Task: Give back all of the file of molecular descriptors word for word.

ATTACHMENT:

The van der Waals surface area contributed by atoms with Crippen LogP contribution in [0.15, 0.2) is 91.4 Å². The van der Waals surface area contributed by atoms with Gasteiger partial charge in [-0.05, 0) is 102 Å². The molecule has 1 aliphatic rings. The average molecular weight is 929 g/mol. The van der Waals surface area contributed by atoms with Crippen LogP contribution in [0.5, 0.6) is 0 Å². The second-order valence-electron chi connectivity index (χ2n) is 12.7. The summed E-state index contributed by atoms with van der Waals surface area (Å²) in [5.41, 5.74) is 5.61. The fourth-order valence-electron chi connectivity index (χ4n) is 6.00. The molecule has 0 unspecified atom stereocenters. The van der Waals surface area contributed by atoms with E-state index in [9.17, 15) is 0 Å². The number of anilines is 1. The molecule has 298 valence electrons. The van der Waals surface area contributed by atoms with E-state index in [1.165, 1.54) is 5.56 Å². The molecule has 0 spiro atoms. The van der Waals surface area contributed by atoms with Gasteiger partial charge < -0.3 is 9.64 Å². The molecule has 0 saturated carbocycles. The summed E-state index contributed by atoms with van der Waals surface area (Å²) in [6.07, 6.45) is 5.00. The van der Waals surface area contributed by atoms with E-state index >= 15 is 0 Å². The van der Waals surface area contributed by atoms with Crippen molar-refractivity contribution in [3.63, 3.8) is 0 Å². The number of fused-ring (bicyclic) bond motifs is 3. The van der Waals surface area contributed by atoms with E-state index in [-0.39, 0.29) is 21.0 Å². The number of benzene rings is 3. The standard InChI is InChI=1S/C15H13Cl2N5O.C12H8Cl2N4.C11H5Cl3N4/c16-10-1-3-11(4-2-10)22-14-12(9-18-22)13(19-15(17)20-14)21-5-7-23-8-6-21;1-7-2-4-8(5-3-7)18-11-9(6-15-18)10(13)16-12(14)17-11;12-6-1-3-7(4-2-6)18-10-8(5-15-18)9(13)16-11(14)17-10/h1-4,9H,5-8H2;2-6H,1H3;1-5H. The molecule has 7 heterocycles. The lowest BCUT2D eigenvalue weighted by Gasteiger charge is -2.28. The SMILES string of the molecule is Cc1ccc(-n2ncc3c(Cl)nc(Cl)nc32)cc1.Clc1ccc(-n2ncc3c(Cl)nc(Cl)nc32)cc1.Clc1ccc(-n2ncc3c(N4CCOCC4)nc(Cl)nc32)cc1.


The van der Waals surface area contributed by atoms with Crippen LogP contribution in [0.15, 0.2) is 91.4 Å². The van der Waals surface area contributed by atoms with Gasteiger partial charge in [-0.05, 0) is 102 Å². The molecule has 1 aliphatic rings. The average molecular weight is 929 g/mol. The van der Waals surface area contributed by atoms with Crippen LogP contribution in [0.5, 0.6) is 0 Å². The second-order valence-electron chi connectivity index (χ2n) is 12.7. The summed E-state index contributed by atoms with van der Waals surface area (Å²) in [5.41, 5.74) is 5.61. The fourth-order valence-electron chi connectivity index (χ4n) is 6.00. The molecule has 0 unspecified atom stereocenters. The van der Waals surface area contributed by atoms with E-state index in [9.17, 15) is 0 Å². The number of anilines is 1. The molecule has 298 valence electrons. The van der Waals surface area contributed by atoms with E-state index in [1.165, 1.54) is 5.56 Å². The molecule has 0 spiro atoms. The van der Waals surface area contributed by atoms with Gasteiger partial charge < -0.3 is 9.64 Å². The molecule has 0 saturated carbocycles. The summed E-state index contributed by atoms with van der Waals surface area (Å²) in [6.07, 6.45) is 5.00. The van der Waals surface area contributed by atoms with E-state index >= 15 is 0 Å². The van der Waals surface area contributed by atoms with Crippen molar-refractivity contribution in [3.63, 3.8) is 0 Å². The number of fused-ring (bicyclic) bond motifs is 3. The van der Waals surface area contributed by atoms with E-state index in [-0.39, 0.29) is 21.0 Å². The number of benzene rings is 3. The standard InChI is InChI=1S/C15H13Cl2N5O.C12H8Cl2N4.C11H5Cl3N4/c16-10-1-3-11(4-2-10)22-14-12(9-18-22)13(19-15(17)20-14)21-5-7-23-8-6-21;1-7-2-4-8(5-3-7)18-11-9(6-15-18)10(13)16-12(14)17-11;12-6-1-3-7(4-2-6)18-10-8(5-15-18)9(13)16-11(14)17-10/h1-4,9H,5-8H2;2-6H,1H3;1-5H. The molecule has 7 heterocycles. The lowest BCUT2D eigenvalue weighted by Gasteiger charge is -2.28. The SMILES string of the molecule is Cc1ccc(-n2ncc3c(Cl)nc(Cl)nc32)cc1.Clc1ccc(-n2ncc3c(Cl)nc(Cl)nc32)cc1.Clc1ccc(-n2ncc3c(N4CCOCC4)nc(Cl)nc32)cc1.